Unrestricted printing of money has a price, which will be paid by a future generation. In essence we borrow from our children and grandchildren to live an easier life.
The excess money supply finds its way into assets, inflating their prices. For a Government to say it will issue a centrally issued digital currency the risks of resultant asset bubbles does not disappear.
In 2014 the Canadian Senate invited a crypto currency expert, Andreas Antonpoulos to educate it on crypto currencies. This was 6 years ago! During this time, in India we vacillated between whether investing in crypto currency was legal or not (still not clear!). Can India also not invite views of experts, presuming that our polity is not so intellectually superior as to disdain it? For sure, all wisdom does not reside in our bureaucracy alone, and other views of recognised experts should be taken. Shouldn’t it?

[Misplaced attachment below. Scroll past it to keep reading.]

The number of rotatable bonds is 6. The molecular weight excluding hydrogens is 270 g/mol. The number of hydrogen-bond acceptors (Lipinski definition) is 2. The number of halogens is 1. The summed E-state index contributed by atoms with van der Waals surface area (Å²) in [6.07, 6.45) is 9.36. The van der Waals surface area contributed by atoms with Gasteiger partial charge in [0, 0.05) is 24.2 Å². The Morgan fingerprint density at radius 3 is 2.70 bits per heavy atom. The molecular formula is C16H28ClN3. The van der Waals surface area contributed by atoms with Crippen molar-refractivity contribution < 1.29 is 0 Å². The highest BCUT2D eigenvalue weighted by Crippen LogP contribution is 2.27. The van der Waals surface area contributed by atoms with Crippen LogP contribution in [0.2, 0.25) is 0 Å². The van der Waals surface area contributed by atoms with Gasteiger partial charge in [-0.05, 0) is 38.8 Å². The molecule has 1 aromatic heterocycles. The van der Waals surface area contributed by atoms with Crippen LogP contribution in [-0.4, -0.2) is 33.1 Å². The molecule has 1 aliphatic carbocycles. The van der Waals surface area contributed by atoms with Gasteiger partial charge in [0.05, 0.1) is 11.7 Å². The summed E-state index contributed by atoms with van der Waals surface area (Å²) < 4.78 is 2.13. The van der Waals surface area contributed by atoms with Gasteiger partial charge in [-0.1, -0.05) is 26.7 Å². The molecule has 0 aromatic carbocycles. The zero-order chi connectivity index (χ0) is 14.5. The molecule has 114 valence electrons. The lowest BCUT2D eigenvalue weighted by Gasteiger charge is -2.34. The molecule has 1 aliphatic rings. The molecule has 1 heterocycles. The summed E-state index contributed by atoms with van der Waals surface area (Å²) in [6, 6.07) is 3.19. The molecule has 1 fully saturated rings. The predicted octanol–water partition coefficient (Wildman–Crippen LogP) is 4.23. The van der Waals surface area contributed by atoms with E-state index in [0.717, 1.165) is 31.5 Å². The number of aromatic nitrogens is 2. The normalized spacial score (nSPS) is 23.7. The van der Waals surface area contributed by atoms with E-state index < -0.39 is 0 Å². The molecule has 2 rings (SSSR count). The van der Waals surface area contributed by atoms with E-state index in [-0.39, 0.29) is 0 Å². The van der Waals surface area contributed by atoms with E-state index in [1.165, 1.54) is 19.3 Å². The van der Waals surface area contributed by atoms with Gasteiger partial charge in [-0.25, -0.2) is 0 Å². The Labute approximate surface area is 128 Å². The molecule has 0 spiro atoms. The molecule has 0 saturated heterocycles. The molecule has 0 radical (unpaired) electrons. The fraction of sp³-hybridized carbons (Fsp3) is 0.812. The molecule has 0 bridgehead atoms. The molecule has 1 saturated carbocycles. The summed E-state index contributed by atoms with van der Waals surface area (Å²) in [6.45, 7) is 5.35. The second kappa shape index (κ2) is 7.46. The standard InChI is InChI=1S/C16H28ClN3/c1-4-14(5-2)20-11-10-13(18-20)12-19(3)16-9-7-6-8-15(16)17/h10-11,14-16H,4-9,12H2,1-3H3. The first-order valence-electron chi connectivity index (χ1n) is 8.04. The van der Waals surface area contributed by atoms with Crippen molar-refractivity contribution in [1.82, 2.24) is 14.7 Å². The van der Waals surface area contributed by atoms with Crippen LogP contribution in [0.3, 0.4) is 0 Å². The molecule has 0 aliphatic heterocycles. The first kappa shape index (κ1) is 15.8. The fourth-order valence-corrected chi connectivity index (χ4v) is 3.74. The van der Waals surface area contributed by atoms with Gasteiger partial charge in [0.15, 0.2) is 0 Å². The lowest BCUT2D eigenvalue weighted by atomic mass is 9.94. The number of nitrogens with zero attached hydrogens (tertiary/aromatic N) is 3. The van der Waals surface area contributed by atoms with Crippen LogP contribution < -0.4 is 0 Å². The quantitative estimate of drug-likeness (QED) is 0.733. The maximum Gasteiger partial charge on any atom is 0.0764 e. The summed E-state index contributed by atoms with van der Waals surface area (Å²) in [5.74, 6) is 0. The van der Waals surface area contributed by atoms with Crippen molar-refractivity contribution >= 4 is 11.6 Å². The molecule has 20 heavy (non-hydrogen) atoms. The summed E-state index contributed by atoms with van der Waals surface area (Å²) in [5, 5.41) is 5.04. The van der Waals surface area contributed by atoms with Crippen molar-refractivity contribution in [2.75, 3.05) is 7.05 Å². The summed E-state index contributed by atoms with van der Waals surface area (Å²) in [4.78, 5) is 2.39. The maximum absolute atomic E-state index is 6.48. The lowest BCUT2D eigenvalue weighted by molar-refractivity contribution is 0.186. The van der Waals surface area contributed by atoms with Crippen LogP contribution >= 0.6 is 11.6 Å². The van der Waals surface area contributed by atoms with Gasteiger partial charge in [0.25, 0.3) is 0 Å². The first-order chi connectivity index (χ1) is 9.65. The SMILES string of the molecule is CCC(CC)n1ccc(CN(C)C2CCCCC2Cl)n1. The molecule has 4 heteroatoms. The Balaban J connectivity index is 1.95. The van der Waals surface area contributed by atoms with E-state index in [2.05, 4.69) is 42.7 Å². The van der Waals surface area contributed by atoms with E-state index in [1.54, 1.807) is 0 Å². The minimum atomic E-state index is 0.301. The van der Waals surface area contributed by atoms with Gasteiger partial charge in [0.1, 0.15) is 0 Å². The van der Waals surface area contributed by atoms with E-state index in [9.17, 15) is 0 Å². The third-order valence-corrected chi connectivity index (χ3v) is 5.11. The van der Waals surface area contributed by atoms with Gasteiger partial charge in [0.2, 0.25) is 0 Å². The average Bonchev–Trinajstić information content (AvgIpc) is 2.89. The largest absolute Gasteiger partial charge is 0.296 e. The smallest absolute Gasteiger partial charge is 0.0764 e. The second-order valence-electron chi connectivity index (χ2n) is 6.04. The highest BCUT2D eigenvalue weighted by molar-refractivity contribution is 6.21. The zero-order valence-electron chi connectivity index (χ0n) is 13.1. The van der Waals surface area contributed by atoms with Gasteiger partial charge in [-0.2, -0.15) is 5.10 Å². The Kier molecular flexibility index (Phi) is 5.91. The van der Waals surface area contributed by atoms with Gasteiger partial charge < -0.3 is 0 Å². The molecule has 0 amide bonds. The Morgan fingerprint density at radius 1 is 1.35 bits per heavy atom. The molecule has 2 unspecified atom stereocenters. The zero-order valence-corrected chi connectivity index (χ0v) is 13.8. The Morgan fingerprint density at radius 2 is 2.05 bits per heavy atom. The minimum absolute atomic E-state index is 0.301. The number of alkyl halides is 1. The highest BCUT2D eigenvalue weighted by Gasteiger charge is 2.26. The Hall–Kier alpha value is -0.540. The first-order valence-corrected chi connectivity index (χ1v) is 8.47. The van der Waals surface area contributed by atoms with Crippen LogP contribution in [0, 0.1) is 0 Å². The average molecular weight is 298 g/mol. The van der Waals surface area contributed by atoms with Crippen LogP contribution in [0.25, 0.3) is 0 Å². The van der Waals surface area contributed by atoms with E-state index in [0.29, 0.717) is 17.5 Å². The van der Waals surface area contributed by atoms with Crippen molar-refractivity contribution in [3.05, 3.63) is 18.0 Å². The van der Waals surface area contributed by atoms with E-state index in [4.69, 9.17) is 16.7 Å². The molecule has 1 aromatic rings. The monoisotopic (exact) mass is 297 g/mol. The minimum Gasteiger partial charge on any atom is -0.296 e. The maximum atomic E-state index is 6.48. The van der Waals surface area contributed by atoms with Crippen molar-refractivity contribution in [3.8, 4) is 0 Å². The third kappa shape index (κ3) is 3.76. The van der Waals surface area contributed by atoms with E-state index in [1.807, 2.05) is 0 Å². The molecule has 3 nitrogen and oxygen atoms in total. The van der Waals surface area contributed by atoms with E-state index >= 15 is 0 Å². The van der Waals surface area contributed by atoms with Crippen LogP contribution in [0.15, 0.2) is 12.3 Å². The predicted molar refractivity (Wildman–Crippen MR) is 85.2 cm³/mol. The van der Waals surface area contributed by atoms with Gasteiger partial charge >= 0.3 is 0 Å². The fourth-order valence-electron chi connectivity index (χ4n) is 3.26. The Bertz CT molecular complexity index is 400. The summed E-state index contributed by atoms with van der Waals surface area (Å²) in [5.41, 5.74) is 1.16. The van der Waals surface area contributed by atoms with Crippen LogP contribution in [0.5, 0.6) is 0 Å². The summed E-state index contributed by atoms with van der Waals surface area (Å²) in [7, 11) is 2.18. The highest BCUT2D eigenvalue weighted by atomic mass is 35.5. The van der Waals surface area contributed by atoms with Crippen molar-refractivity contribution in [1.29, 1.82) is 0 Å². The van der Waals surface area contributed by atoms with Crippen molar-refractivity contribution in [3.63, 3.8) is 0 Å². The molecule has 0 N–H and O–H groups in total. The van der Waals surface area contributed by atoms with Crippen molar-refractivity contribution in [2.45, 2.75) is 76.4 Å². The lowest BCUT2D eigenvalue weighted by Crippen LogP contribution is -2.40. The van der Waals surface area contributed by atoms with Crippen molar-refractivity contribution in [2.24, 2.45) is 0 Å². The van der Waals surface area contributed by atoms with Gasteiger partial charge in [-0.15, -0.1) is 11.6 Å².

It is great that the Government is taking steps to turn the crisis into an opportunity. A lot of further steps need to be taken, so that India can grow in double digits and seek, like the tortoise, to reduce the gap that the Chinese hare has taken.
The stock market will be on a bullish path, following economic growth. The risks are geopolitical, including the hot spots of China in the South China Sea and in Ladakh, and Iran. One has to see how the new leadership in USA will handle these. Perhaps it is better to be bullishly cautious than to be cautiously bullish.